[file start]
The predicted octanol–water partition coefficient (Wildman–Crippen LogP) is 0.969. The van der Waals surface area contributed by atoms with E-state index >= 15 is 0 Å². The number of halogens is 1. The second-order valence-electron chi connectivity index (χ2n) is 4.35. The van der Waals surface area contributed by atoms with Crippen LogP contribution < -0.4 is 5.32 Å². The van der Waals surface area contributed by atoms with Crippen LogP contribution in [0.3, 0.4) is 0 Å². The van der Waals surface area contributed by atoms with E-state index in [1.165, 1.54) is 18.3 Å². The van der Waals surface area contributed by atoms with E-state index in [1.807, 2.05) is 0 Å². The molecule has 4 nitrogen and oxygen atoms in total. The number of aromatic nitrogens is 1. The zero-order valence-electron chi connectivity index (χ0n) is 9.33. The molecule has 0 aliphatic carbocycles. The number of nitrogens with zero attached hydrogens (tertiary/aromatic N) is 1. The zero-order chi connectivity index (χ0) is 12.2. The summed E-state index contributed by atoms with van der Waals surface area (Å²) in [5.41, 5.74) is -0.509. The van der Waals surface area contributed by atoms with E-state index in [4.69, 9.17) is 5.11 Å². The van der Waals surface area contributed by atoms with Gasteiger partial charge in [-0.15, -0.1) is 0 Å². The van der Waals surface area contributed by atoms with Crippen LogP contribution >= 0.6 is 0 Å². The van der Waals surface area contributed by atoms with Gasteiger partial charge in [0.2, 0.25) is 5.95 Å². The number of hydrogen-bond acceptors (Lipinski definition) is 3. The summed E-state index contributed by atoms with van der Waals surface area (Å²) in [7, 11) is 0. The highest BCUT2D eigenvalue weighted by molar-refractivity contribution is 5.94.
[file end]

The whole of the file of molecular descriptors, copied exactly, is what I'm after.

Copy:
The predicted octanol–water partition coefficient (Wildman–Crippen LogP) is 0.969. The van der Waals surface area contributed by atoms with E-state index >= 15 is 0 Å². The number of halogens is 1. The second-order valence-electron chi connectivity index (χ2n) is 4.35. The van der Waals surface area contributed by atoms with Crippen LogP contribution < -0.4 is 5.32 Å². The van der Waals surface area contributed by atoms with Crippen LogP contribution in [0.3, 0.4) is 0 Å². The van der Waals surface area contributed by atoms with E-state index in [1.165, 1.54) is 18.3 Å². The van der Waals surface area contributed by atoms with E-state index in [1.807, 2.05) is 0 Å². The molecule has 4 nitrogen and oxygen atoms in total. The number of aromatic nitrogens is 1. The zero-order valence-electron chi connectivity index (χ0n) is 9.33. The molecule has 0 aliphatic carbocycles. The number of nitrogens with zero attached hydrogens (tertiary/aromatic N) is 1. The zero-order chi connectivity index (χ0) is 12.2. The summed E-state index contributed by atoms with van der Waals surface area (Å²) in [5.41, 5.74) is -0.509. The van der Waals surface area contributed by atoms with E-state index in [4.69, 9.17) is 5.11 Å². The van der Waals surface area contributed by atoms with Gasteiger partial charge in [-0.15, -0.1) is 0 Å². The van der Waals surface area contributed by atoms with Crippen LogP contribution >= 0.6 is 0 Å². The van der Waals surface area contributed by atoms with Gasteiger partial charge in [0.2, 0.25) is 5.95 Å². The number of hydrogen-bond acceptors (Lipinski definition) is 3. The summed E-state index contributed by atoms with van der Waals surface area (Å²) in [7, 11) is 0. The highest BCUT2D eigenvalue weighted by molar-refractivity contribution is 5.94.